Irmo head coach Tim Whipple looks forward to exciting but challenging 43rd season

Posted 12/8/23

Legendary Irmo basketball coach Tim Whipple and his Yellow Jackets are fresh off a state championship and enter the new season with many questions surrounding the team. 

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Irmo head coach Tim Whipple looks forward to exciting but challenging 43rd season


Legendary Irmo basketball coach Tim Whipple and his Yellow Jackets are fresh off a state championship and enter the new season with many questions surrounding the team. 

“I’m looking forward to one of the most challenging years I’ve had in a long time,” Whipple said. “It’s going to be difficult, but I think it’s going to end up being very gratifying to watch this group this year.”

Irmo’s team looks very different from the group that won the state title last season. 

Graduations and transfers have forced the team to rely on some of its younger players. With a handful of the roster also part of the school’s football team, these players had to make major contributions early in the season. 

“We’re just trying to work with these young kids and prepare them for their season coming up,” Whipple said.  “We’ll just be able to use these three or four games to give them some confidence and put them in a situation where they’re going to be better.” 

The Yellow Jackets have struggled to start the season, going 1-4 through the team’s first five games, with losses to Cardinal Newman, Mauldin, River Bluff and Lexington. 

Irmo won its first game in lopsided fashion, defeating Spartanburg Christian Academy 80-22. The Yellow Jackets played this game without their football players but still managed to come away with the win after double-digit performances from Matthew Hopkins, Jaden Henderson and freshman Christian Brown. 

The team may be off to a sluggish start, but Whipple said after last season’s run, he learned not to underestimate his team’s capabilities. 

“If you would have said last year’s team was winning a state championship, I would say ‘no, that’s not going to happen,’  I put a ceiling on their ability to be able to compete,” Whipple said. “I have no expectations yet for them because we’ve got to step out on the floor, and I’ve got to see what everybody does, and I’m sure we’ll get better.”

Whipple is one of the most decorated head coaches in South Carolina history, ranking second all-time in wins, and has seen his share of rough seasons. He feels this team has what it takes to be competitive by the end of the campaign.

“All I know is if they’re anything like any group we’ve ever coached since I’ve been here, then by the end of the year, we’ll be playing our best basketball and we’ll be competitive,” Whipple said. “I guess that would be our goal right now, just to be competitive at the end of the season.”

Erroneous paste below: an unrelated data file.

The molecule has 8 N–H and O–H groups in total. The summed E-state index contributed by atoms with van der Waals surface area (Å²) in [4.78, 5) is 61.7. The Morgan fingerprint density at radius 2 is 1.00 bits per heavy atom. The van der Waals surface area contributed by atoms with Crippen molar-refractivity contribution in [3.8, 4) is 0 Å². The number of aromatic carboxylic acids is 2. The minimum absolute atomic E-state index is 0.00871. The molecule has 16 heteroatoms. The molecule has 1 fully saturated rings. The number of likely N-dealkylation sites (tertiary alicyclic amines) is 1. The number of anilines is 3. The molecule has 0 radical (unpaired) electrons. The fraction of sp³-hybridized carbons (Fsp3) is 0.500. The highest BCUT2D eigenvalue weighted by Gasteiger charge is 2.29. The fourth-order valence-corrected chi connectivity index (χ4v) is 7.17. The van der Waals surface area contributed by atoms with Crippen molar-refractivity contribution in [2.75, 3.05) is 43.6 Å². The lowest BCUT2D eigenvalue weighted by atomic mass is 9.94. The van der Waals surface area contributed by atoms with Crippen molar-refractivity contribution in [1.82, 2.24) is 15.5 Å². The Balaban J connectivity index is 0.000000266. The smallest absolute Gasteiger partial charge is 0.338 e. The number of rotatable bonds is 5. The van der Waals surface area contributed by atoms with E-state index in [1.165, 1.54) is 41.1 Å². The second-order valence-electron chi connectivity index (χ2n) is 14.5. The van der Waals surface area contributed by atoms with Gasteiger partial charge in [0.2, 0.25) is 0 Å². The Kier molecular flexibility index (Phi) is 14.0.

After 43 years at Irmo, many wonder why Whipple would come back for a season where the team is not expected to achieve the same accomplishment. He said he doesn’t coach purely for success. 

“I’ve had many, many people say, ‘You should have just retired after winning a state championship,’ and, you know, it’s not about a state championship. It’s about that journey. It’s about watching these guys progress,” Whipple said. “That is what motivates me. It’s a challenge for me every single year to put those kids in a situation to be successful, and I  have a passion for coaching and trying to get those kids to be the best players they can be.”

Getting players to their maximum potential requires commitment from both the players and coaches, and that’s something Whipple said has been a constant at Irmo. 

Dedicated players, talented coaches and a supportive school staff have kept Whipple from departing for another job during his long career. He would rather work things out at Irmo than go to a potentially easier job.

“I think we live in a world, in a society now where it’s immediate gratification and the grass is always greener somewhere else type of situation,” Whipple said. “I’ve had tremendous coaches to work with. Our teachers and our staff don’t come any better, so they’re great to work with, and then I’ve been fortunate enough to have a lot of really good, talented players that are motivated and have had a desire to be the best they can be,”

Many players have come and gone while Whipple has been at the helm. Each year, he looks forward to seeing what kind of players he has to work with. 

Monumental changes have occurred since his first season in charge. Irmo’s enrollment numbers have decreased, lessening the overall talent pool and the sport has evolved, making it increasingly difficult to stay relevant for so long. 

“I’ve found that is more satisfying and enjoyable, taking what you have, and then being able to find a way for those individuals and their talent levels to fit together to make a team and for that team to be better than its parts,” Whipple said. 

A prime example of this approach is last season’s Irmo team. That Yellow Jacket group went from being unranked in the preseason coaches poll to ruling the 4A classification. 

“Last year’s team, you may think we just had a ton of talent. It wasn’t that way,” Whipple said. “It was each player did what they had to do for us to be successful, and they all just gelled together as a unit and that whole was much better than the parts.”

This season’s Irmo squad will have to achieve this same level of cohesive play if it wants to be competitive at the end of the season. Whipple is excited to try and get them there. 

“This year is going to be a challenge as far as that’s concerned,” Whipple said. “We got a lot of very, very young guys, but I think that there’s a bright future for them.”


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